A malaria epidemic that has
already affected an estimated 276,000 people in the northern highland
districts of Burundi could affect hundreds of thousands more with the
imminent rainy season, the Roll Back Malaria (RBM) secretariat at the
World Health Organization (WHO) warns today.
RBM partners have organized urgent shipments of drugs
to the central African country to treat those affected by the epidemic
which is thought to have been sparked by October rains. For its part
within the RBM partnership WHO has arranged for the delivery of enough
drugs to treat 160,000 young children with more aid promised.
Mobile clinics are treating patients in ten provinces
and homes are being sprayed with insecticide. A massive information
campaign is also under way to encourage people to use insecticide
treated mosquito nets where possible and to ensure they take the right
anti-malarial drugs at the right time.
Data from clinics in Kayanza province collected in
mid November show 21,000 cases of malaria among a total population of
200,400 - an increase of more than 500% compared to the same period last
Following laboratory tests Medecins Sans Frontières
and WHO found 80% of suspected cases from selected health centres in
Kayanza province tested positively for the deadly Plasmodium falciparum
strain of malaria.
A total of 249,239 cases were reported by mid
November across the ten districts including: 12,261 in Cibitoke, 72, 906
in Gitega, 36,335 in Karuzi, 22,100 in Kayanza, 10,776 in Kirundo, 7,645
in Makamba, 9,589 in Muramvya, 23,993 in Muyinga, 24,814 in Mwaro and
29,239 in Ngozi. By the end of November the overall figure had grown to
276,000 with 115 officially-reported deaths.
Experts fear that the four month rainy season, which
starts in January, could herald a massive increase in cases. In previous
years malaria cases have doubled during this time.
The circumstances are similar to the world's last
major malaria epidemic that hit the western highlands of Kenya in the
first part of 1999, affecting more than one million people.
David Alnwick, who joins the RBM secretariat as
project manager in January 2001, said: "People in highland areas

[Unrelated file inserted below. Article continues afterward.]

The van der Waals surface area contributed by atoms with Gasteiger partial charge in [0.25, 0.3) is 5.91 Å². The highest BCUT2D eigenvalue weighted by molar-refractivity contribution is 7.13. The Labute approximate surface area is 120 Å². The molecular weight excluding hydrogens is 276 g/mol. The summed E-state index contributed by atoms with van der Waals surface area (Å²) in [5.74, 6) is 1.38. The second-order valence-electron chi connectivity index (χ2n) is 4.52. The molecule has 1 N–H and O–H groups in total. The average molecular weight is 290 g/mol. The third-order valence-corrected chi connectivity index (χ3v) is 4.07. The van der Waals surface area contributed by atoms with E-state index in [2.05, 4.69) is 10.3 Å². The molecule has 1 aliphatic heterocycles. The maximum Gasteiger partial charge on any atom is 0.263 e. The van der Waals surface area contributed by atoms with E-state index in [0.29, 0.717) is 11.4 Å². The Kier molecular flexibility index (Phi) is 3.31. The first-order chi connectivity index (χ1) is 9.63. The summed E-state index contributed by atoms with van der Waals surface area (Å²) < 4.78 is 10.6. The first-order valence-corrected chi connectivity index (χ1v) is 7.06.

are particularly at risk as they will not have developed the immunity of
people in low lying areas where malaria is a constant threat.
"The situation is also complicated by the fact
that the cheapest available drug - chloroquine - cannot continue to be
used in such circumstances because of problems with unacceptable levels
WHO advocates the use of a single treatment of
sulphadoxine-pyrimethamine to treat the chloroquine-resistant malaria in
this epidemic in order to ensure that the maximum numbers of cases are
treated with maximum compliance.
Alnwick said: "In epidemics of this scale the
caseload of sick people arriving at fixed or mobile health facilities
each day is enormous. Many, particularly the most vulnerable, have only
one chance of treatment. The ideal approach in these circumstances is
one where you can give the total treatment at one time to guarantee 100%
International agencies supporting and assisting the
Burundi Ministry of Health in managing the epidemic include WHO, The
World Bank and United Nations Children's Fund (UNICEF). Bilateral donor
agencies from the European Community, Belgium, France, Italy and the USA
are also involved.
UNICEF has provided anti-malarial drugs to two
provinces and has placed an emergency order to Copenhagen for additional
drugs. UNICEF is also supporting case management training and is
involved in communications and social mobilization. UNICEF is also
working to secure funds from the Belgian embassy in Bujumbura.
Agencies engaged in fighting the epidemic on the
ground include: Red Cross associations; Christian Aid; Concern;
International Medical Corp; Medecins Sans Frontiers; MEMISA; Oxfam; Tear
Fund and World Vision.
"Burundi has been fairly dry yet we still have
an epidemic on our hands. When the rains arrive in full force the
mosquito population - if not controlled - could soar and prolong the
epidemic," said Alnwick.
More than one million Africans die of malaria every
year - many of them in epidemics like Burundi. Young children and
pregnant women with lower levels of immunity are usually the most likely
to succumb to the disease in high transmission areas, however in
epidemic prone areas all age groups are vulnerable.
People suffering from malaria can develop severe
disease symptoms very rapidly. Without treatment it can kill quickly
often within 24 hours. The cost of one treatment in this case is less
than US 20 cents.
Roll Back Malaria (RBM) is a global partnership
seeking to halve the malaria burden by the year 2010. It was launched in
1998 and after an initial planning stage is now concentrating on
massively increasing interventions to treat and prevent malaria in both
stable and unstable situations. With so many lives lost in complex
emergencies and epidemics effectively controlling the disease in these
situations is critical to the success of RBM.